Cartilage resurfacing implant restores hip function in arthritic dogs
A new, dissolving, textile-based stem cell implant has reduced pain and restored hip joint function to dogs with moderate osteoarthritis, in what researchers say could be a first step toward less invasive joint resurfacing in dogs as well as humans.
Instead of resurfacing the joint with an artificial material, this implant uses a new technique that allows the body to regenerate its own cartilage tissue through the use of stem cells.
The implant is partially 3D printed, and partially made in advanced textiles. Before surgery, it's impregnated with the patient's own stem cells, then kept in an incubator, bathed in specific solutions and allowed to grow into cartilage over a period of around two months. Immediately after surgery, the implant acts like artificial cartilage, restoring function from day one.
But over time, it's designed to dissolve away, leaving nothing but the body's own new cartilage tissue that's grown to replace it.
The team, led by researchers from North Carolina State University, Washington University in St. Louis, and Cytex Therapeutics, trialed the technique on a group of 12 "skeletally mature hounds," which were given "massive osteochondrial lesions" in their hips and split into control and study groups.
Four months post-surgery, the team reports that where control group dogs saw no improvement, "the group that received the cartilage implant had returned to baseline levels for both function and pain." The researchers also "saw evidence that the implant had successfully integrated into the hip joints, effectively resurfacing them."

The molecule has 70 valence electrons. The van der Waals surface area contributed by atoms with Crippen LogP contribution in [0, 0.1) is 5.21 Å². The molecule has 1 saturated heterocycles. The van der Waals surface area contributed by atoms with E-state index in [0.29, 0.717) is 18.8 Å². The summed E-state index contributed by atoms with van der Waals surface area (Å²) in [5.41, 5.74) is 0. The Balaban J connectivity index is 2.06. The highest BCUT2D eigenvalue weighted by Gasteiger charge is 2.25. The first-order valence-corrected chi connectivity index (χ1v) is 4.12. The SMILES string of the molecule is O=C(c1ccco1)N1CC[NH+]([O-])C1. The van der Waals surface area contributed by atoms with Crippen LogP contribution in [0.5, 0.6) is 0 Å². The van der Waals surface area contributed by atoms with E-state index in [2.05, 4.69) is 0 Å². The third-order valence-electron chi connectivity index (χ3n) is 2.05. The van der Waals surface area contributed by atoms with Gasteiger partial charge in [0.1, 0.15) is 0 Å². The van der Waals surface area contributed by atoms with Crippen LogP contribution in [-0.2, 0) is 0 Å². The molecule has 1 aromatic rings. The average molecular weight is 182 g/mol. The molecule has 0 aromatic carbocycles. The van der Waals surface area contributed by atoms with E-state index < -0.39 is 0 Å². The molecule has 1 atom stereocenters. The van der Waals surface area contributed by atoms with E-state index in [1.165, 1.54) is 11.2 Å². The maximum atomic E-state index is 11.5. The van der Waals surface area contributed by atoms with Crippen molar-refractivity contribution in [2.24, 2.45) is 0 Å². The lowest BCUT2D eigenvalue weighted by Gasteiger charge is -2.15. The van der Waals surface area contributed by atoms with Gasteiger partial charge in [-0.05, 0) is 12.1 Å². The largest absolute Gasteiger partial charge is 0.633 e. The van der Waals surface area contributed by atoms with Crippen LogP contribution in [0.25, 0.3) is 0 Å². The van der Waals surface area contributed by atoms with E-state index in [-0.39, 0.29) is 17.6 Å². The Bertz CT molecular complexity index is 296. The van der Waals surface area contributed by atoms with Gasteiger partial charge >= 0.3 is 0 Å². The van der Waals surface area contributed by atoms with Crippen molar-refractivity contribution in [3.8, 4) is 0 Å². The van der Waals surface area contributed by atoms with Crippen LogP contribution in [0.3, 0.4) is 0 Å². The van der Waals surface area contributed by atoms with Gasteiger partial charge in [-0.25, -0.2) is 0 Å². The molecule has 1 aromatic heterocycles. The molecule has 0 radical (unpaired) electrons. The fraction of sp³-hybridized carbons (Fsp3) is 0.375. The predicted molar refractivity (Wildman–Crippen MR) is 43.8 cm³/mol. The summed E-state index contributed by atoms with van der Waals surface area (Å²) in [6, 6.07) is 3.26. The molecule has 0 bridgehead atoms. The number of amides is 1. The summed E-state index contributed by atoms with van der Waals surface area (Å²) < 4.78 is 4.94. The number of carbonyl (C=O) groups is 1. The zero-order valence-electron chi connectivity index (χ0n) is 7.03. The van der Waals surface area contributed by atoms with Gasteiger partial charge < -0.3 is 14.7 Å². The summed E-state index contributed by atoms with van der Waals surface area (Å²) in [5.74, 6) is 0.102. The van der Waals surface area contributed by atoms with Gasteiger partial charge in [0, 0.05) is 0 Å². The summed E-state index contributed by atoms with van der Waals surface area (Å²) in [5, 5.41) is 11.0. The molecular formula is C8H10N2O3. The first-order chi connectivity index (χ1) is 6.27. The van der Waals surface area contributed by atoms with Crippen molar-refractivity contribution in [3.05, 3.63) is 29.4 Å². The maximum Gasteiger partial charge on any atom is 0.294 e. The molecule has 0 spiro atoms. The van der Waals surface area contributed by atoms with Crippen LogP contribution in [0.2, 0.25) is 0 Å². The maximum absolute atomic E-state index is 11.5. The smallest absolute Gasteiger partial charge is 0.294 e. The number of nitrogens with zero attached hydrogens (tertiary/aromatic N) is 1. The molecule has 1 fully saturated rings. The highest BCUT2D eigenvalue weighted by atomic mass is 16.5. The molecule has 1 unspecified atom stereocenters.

"What we saw is that with the implant these dogs were doing as well as or better than they would be after a total joint replacement," says Duncan Lascelles, professor of surgery and translational pain research and management at NC State and co-corresponding author of the research.
"We were thrilled that the implant was so effective at restoring the activity levels of the animals," adds Cytex co-founder Bradley Estes. "After all, this is why patients go see their physicians – they want to be able to play tennis, play with their kids, and, in general, re-engage in a pain-free active lifestyle that had been taken away by arthritis."
The team sees this treatment as an early intervention that "could be a major advance in postponing joint replacements for dogs and hopefully one day for humans," according to Lascelles. Joint replacements performed early in life often require multiple revisions as patients age, each replacement hip typically failing faster than the last.
This study serves as preliminary data only; further research including "longer time points and other preclinical work" is required before the technique could move to a phase 1 clinical trial in human patients.
The research was published in Science Advances.
Source: North Carolina State University